Healthy Living: Warming Up to Running
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While 30 minutes a day is a good rule of thumb, it’s not an exact science. And remember, if you’re running for heart health or on the recommendation of your doctor, it may be enough to just get your heart rate up, to sweat and to burn calories. The goal is not the distance, but the time spent out there.
David Hall is an engineer and running coach from West Hartford who knows how important it is to work your way up to competitive running. Hall had run in college and while in the military, but his interest was renewed when he started to officiate soccer in 2002. His occasional runs in the off-season became more frequent and in time he developed a passion for the sport, so much so that he started informally coaching family and friends. He’s now certified (by USA Track & Field) to coach athletes in all running, jumping and throwing events. He’s also certified by the Road Runners Club of America as a distance running coach. Hall works with runners with varying degrees of intensity. For some, he simply develops a program based on their fitness level, time commitment and overall goals. Others want a digital analysis and professional opinion of their form and a more rigorous training regimen. Some just want someone to run with. At least 75 percent of his clients are women: “Most guys say they don’t need help,” says Hall. But those who do seek out his expertise usually have an “ulterior” motive.
Jon Chlebowski is a public safety officer at Fairfield University who was struggling to qualify for the police academy when he met Hall. Try as he might, the 40-year-old father of three couldn’t reduce his time from the required 1.5-mile run to make it to the next qualifying level. “I took the test three times,” Chlebowski says. “The first time, I started running on my own a month ahead of time. I thought my lungs were gonna pop out of my mouth. I figured I just needed to get conditioned, but it wasn’t enough.”
The next time he took the test, he aced the other fitness skills, but not the run. Says Chlebowski, “my nerves were crazy and I missed it by a good 40 to 50 seconds.” After that, he says, “I had something like 17 people giving me advice, and I just didn’t know who to listen to,” he says, “until I started training with David. He assessed my condition and came up with a plan.” Chlebowski made swift progress but he wanted to be sure he’d pass, so he delayed taking the test for another month and stepped up his cross-training instead.
“Every week he’d send me new routines and kept me on track. That gave me confidence. When I finally took the test again I shaved 52 seconds off my time,” he says. “It was tough. I was working a late shift at the time, so I had to bring my stuff and run at midnight, at a nearby track with a headlamp on.”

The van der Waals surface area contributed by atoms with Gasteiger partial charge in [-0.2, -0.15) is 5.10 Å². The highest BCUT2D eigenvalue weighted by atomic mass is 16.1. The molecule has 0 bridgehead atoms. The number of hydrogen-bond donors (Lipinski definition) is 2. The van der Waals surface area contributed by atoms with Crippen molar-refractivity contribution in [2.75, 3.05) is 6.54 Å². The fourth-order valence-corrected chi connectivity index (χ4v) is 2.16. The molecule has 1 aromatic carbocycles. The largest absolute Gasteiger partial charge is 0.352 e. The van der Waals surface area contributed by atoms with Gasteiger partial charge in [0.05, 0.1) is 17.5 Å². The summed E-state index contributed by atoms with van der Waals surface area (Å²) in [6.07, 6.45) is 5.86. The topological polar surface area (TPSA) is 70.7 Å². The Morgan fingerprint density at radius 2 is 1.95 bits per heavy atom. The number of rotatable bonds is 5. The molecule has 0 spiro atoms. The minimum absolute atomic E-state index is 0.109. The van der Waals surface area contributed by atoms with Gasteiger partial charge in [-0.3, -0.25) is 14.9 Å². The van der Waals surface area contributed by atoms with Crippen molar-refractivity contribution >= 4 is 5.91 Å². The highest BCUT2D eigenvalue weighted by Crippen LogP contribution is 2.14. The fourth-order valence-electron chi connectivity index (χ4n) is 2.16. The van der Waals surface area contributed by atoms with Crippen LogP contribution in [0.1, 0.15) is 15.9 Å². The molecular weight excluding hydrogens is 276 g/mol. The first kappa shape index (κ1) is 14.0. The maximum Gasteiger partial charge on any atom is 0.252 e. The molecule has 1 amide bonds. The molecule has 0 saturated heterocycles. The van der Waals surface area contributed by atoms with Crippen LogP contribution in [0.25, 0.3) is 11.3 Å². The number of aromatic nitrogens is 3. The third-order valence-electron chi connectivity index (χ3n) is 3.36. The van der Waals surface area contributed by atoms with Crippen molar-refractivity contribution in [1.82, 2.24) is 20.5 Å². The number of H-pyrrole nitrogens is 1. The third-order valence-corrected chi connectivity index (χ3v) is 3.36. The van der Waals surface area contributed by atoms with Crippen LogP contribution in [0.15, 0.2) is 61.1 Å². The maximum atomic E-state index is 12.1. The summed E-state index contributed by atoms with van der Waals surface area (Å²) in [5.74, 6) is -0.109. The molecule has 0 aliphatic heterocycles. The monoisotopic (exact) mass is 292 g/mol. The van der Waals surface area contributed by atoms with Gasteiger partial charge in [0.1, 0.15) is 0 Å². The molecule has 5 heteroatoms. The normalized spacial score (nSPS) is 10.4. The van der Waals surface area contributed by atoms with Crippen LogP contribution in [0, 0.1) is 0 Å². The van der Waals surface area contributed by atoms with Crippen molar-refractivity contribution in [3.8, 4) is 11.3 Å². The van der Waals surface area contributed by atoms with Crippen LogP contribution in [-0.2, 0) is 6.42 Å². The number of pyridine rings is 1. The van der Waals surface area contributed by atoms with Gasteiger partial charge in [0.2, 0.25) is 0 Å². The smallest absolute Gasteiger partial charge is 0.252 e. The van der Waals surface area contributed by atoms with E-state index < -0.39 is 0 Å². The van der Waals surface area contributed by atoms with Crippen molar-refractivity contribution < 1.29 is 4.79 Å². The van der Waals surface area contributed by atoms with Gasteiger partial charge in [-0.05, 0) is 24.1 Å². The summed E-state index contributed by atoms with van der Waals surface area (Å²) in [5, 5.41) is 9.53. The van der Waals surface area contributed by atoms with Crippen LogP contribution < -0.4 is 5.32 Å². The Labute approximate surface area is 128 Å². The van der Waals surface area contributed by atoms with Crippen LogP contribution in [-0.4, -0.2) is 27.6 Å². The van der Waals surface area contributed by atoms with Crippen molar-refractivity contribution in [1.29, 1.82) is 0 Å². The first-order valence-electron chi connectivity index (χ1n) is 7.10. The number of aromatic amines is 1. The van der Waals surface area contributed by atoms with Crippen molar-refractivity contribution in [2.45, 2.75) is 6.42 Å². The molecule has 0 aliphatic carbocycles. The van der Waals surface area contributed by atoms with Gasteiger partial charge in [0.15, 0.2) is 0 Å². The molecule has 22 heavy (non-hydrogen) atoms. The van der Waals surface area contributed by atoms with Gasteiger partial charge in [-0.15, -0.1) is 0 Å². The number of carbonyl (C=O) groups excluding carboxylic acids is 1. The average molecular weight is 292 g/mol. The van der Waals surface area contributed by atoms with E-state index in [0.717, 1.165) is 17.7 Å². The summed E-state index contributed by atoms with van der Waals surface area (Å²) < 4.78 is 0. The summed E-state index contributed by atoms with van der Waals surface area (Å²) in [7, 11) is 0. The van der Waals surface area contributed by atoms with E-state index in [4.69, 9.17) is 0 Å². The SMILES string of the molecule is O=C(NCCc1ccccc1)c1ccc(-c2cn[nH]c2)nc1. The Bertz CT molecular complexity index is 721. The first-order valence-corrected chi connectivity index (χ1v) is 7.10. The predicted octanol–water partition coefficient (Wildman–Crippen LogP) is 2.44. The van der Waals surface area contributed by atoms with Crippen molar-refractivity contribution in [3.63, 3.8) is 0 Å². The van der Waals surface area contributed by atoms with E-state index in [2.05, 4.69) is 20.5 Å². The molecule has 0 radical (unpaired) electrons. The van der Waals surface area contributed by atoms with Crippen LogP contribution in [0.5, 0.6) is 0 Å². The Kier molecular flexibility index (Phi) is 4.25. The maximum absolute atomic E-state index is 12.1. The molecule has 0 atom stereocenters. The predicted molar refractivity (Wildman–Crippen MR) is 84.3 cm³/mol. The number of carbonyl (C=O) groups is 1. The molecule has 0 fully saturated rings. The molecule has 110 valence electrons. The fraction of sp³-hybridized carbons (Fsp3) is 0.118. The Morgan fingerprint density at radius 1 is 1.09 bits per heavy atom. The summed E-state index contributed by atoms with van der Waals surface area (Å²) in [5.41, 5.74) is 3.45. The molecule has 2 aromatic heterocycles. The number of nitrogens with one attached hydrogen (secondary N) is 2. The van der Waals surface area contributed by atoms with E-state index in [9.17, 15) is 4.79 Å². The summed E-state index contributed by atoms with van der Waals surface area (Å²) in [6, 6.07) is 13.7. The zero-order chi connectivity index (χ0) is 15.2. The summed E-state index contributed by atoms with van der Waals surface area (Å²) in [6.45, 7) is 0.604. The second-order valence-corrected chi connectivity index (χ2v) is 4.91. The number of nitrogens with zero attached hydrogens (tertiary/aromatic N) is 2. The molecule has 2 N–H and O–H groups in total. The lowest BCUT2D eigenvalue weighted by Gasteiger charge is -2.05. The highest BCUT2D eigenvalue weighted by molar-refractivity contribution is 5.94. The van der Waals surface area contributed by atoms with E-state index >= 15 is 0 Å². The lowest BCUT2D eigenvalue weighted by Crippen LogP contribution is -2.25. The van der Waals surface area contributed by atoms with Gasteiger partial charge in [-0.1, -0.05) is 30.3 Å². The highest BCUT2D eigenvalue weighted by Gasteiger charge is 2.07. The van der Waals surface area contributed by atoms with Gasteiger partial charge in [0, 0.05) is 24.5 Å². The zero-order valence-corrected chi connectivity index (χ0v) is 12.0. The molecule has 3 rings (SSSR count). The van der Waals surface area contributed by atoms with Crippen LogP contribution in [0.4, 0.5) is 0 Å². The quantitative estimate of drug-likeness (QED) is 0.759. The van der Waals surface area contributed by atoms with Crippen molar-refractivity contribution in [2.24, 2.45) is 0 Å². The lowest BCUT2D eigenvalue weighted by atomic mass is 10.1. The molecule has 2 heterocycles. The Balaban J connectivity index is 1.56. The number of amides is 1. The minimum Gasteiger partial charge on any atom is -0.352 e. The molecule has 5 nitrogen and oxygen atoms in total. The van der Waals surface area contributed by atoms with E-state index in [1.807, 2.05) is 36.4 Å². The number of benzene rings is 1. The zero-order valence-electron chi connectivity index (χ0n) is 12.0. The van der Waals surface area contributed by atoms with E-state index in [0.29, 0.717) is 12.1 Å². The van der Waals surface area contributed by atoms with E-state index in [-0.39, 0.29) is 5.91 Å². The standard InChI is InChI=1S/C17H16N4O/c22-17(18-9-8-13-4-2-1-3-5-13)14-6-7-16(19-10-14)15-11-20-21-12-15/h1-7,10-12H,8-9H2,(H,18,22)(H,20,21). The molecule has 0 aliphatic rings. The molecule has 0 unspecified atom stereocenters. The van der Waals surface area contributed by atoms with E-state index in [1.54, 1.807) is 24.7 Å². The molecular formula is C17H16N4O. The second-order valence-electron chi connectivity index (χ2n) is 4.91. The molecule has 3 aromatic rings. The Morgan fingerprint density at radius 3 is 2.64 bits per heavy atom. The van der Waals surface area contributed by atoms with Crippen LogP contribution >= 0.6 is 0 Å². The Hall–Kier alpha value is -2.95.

Being accountable to Hall and letting people in on his mission made all the difference to Chlebowski: “I really recommend that you let people know you’re going to do this. Nobody wants to say ‘I’m starting P90X on Monday,’ and on Thursday, say ‘yeah, um … I’m not doing that anymore.’ The most important thing though, is to have a plan.”
These days Julia Wholey has gone from the kick of a community run to the euphoria induced by distance running. But it hasn’t been easy and she’s been met with more than a few injuries along the way. “It’s not all fun and roses,” she says. “I’d pull a muscle in my calf, have to rest and ice it. Then soak and stretch it. Then something else would go wrong.”
Wholey made a habit of toughing things out until she developed a serious injury—a stress fracture in her hip. Her doctor told her there was nothing she could do but take the winter off, so she did. When she got the okay to start walking and working out on the elliptical machine, she promptly did.
And when she got an invitation from relatives to run a half marathon this spring, she cleared it and then said yes.
“There absolutely has to be a strong motivation or desire to want to run because it is an arduous process,” she says. “But stick with it and you will reach that wonderful point where all of your muscles are moving properly. It’s not painful. You’re breathing and all of a sudden it comes together, and you think, ‘this is really, really good.’”
Serious runners have a language all their own, tossing around words like anaerobic capacity (a runner’s maximum ability to run very fast) and fartlek (bursts of speed in the middle of a workout) with abandon. But as a newbie (a beginner who often learns the basics by training for a short race, like a 5K ) here is all you need to know:
• warm up Getting loose for a run by increasing your heart rate and blood flow to the muscles in order to reduce the risk of injury. You can do this by walking or jogging for 10 minutes, or by stretching.
• stretching There are two basic types: Static stretching is when you hold major muscle groups in their most lengthened positions for at least 30 seconds. Dynamic stretching involves controlled movements that increase flexibility, power and range of motion (lunges, squats and leg kicks).
• form This is your running technique. In brief: You should try to keep your upper body relaxed but upright and swing your arms back and forth at low 90-degree angles.
• foot strike This is the way your foot hits the ground (mid-foot, toes or heels). In general, light steps that land directly under the hip help minimize impact and reduce injuries.
• pace Commonly used to describe the time it takes to clock one mile. It’s also used with reference to the length of a run (marathon pace, 5K pace, etc.).
• cadence A runner’s cadence is the number of steps taken per minute while running. This is sometimes also known as stride turnover.
• cool down Just as important as the warm up, this is a way to transition your body to a resting state after a run. You can cool down by slowing your pace or by stretching.